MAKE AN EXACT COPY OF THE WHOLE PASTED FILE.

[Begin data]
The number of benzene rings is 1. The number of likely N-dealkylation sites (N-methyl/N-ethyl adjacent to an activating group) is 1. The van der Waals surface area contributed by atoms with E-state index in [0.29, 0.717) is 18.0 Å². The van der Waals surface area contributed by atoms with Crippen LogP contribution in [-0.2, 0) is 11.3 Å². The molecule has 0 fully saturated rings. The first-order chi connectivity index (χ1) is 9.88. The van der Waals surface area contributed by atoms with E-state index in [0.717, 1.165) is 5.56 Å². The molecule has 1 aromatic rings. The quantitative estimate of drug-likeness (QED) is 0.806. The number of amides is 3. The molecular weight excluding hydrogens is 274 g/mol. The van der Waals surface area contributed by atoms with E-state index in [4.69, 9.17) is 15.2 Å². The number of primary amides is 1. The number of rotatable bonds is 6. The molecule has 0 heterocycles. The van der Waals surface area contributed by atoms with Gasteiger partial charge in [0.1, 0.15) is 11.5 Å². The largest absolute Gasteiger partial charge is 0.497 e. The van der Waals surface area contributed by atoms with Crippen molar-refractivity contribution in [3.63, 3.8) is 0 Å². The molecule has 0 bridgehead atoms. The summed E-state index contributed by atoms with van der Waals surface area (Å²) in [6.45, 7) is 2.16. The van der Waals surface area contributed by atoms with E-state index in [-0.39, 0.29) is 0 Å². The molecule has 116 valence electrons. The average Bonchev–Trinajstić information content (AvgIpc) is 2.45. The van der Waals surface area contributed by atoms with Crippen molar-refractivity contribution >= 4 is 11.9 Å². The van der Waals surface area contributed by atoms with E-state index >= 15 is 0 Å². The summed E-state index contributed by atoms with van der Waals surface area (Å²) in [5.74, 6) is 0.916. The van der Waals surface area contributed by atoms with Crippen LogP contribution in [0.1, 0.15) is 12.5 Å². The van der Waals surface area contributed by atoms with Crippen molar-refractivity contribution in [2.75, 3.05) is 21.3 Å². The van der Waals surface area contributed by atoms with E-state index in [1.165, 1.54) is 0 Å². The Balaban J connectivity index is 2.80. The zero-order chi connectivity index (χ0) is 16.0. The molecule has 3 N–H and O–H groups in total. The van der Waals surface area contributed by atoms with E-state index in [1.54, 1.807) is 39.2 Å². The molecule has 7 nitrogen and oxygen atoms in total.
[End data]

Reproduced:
The number of benzene rings is 1. The number of likely N-dealkylation sites (N-methyl/N-ethyl adjacent to an activating group) is 1. The van der Waals surface area contributed by atoms with E-state index in [0.29, 0.717) is 18.0 Å². The van der Waals surface area contributed by atoms with Crippen LogP contribution in [-0.2, 0) is 11.3 Å². The molecule has 0 fully saturated rings. The first-order chi connectivity index (χ1) is 9.88. The van der Waals surface area contributed by atoms with E-state index in [0.717, 1.165) is 5.56 Å². The molecule has 1 aromatic rings. The quantitative estimate of drug-likeness (QED) is 0.806. The number of amides is 3. The molecular weight excluding hydrogens is 274 g/mol. The van der Waals surface area contributed by atoms with E-state index in [4.69, 9.17) is 15.2 Å². The number of primary amides is 1. The number of rotatable bonds is 6. The molecule has 0 heterocycles. The van der Waals surface area contributed by atoms with Gasteiger partial charge in [0.1, 0.15) is 11.5 Å². The largest absolute Gasteiger partial charge is 0.497 e. The van der Waals surface area contributed by atoms with Crippen molar-refractivity contribution in [3.63, 3.8) is 0 Å². The molecule has 0 bridgehead atoms. The summed E-state index contributed by atoms with van der Waals surface area (Å²) in [6.45, 7) is 2.16. The van der Waals surface area contributed by atoms with E-state index in [-0.39, 0.29) is 0 Å². The molecule has 116 valence electrons. The average Bonchev–Trinajstić information content (AvgIpc) is 2.45. The van der Waals surface area contributed by atoms with Crippen molar-refractivity contribution >= 4 is 11.9 Å². The van der Waals surface area contributed by atoms with E-state index >= 15 is 0 Å². The summed E-state index contributed by atoms with van der Waals surface area (Å²) in [5.74, 6) is 0.916. The van der Waals surface area contributed by atoms with Crippen LogP contribution in [0.1, 0.15) is 12.5 Å². The van der Waals surface area contributed by atoms with Crippen molar-refractivity contribution in [2.75, 3.05) is 21.3 Å². The van der Waals surface area contributed by atoms with E-state index in [1.165, 1.54) is 0 Å². The Balaban J connectivity index is 2.80. The zero-order chi connectivity index (χ0) is 16.0. The molecule has 3 N–H and O–H groups in total. The van der Waals surface area contributed by atoms with E-state index in [1.54, 1.807) is 39.2 Å². The molecule has 7 nitrogen and oxygen atoms in total.